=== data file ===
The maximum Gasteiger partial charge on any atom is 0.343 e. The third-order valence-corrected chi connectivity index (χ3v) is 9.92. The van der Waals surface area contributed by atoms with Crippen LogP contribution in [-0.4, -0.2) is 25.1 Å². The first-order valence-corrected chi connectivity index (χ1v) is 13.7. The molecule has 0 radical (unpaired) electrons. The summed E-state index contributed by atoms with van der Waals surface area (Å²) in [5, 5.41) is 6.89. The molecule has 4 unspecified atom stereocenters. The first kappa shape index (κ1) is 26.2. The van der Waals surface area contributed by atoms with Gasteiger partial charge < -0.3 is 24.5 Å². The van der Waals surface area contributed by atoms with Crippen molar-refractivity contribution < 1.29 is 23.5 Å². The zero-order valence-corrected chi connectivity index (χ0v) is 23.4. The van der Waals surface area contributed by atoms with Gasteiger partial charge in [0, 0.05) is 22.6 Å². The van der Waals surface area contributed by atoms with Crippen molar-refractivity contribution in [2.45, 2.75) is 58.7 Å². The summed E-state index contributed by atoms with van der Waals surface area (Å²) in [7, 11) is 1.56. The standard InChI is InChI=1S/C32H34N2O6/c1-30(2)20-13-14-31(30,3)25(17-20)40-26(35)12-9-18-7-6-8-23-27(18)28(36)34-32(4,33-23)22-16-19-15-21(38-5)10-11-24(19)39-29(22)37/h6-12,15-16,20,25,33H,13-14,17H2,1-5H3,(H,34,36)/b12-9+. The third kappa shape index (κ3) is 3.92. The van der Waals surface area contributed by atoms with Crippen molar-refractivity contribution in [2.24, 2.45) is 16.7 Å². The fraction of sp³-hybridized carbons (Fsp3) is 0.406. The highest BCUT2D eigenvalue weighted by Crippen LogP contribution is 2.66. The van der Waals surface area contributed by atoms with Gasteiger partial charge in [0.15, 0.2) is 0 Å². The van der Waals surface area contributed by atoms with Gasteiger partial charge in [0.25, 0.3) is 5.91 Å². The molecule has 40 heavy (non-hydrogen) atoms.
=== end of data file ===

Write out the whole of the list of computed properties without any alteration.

The maximum Gasteiger partial charge on any atom is 0.343 e. The third-order valence-corrected chi connectivity index (χ3v) is 9.92. The van der Waals surface area contributed by atoms with Crippen LogP contribution in [-0.4, -0.2) is 25.1 Å². The first-order valence-corrected chi connectivity index (χ1v) is 13.7. The molecule has 0 radical (unpaired) electrons. The summed E-state index contributed by atoms with van der Waals surface area (Å²) in [5, 5.41) is 6.89. The molecule has 4 unspecified atom stereocenters. The first kappa shape index (κ1) is 26.2. The van der Waals surface area contributed by atoms with Gasteiger partial charge < -0.3 is 24.5 Å². The van der Waals surface area contributed by atoms with Crippen molar-refractivity contribution < 1.29 is 23.5 Å². The zero-order valence-corrected chi connectivity index (χ0v) is 23.4. The van der Waals surface area contributed by atoms with Gasteiger partial charge in [0, 0.05) is 22.6 Å². The van der Waals surface area contributed by atoms with Crippen molar-refractivity contribution in [2.45, 2.75) is 58.7 Å². The summed E-state index contributed by atoms with van der Waals surface area (Å²) in [7, 11) is 1.56. The standard InChI is InChI=1S/C32H34N2O6/c1-30(2)20-13-14-31(30,3)25(17-20)40-26(35)12-9-18-7-6-8-23-27(18)28(36)34-32(4,33-23)22-16-19-15-21(38-5)10-11-24(19)39-29(22)37/h6-12,15-16,20,25,33H,13-14,17H2,1-5H3,(H,34,36)/b12-9+. The third kappa shape index (κ3) is 3.92. The van der Waals surface area contributed by atoms with Crippen molar-refractivity contribution in [2.24, 2.45) is 16.7 Å². The fraction of sp³-hybridized carbons (Fsp3) is 0.406. The highest BCUT2D eigenvalue weighted by Crippen LogP contribution is 2.66. The van der Waals surface area contributed by atoms with Gasteiger partial charge in [0.15, 0.2) is 0 Å². The van der Waals surface area contributed by atoms with Gasteiger partial charge in [0.25, 0.3) is 5.91 Å². The molecule has 40 heavy (non-hydrogen) atoms.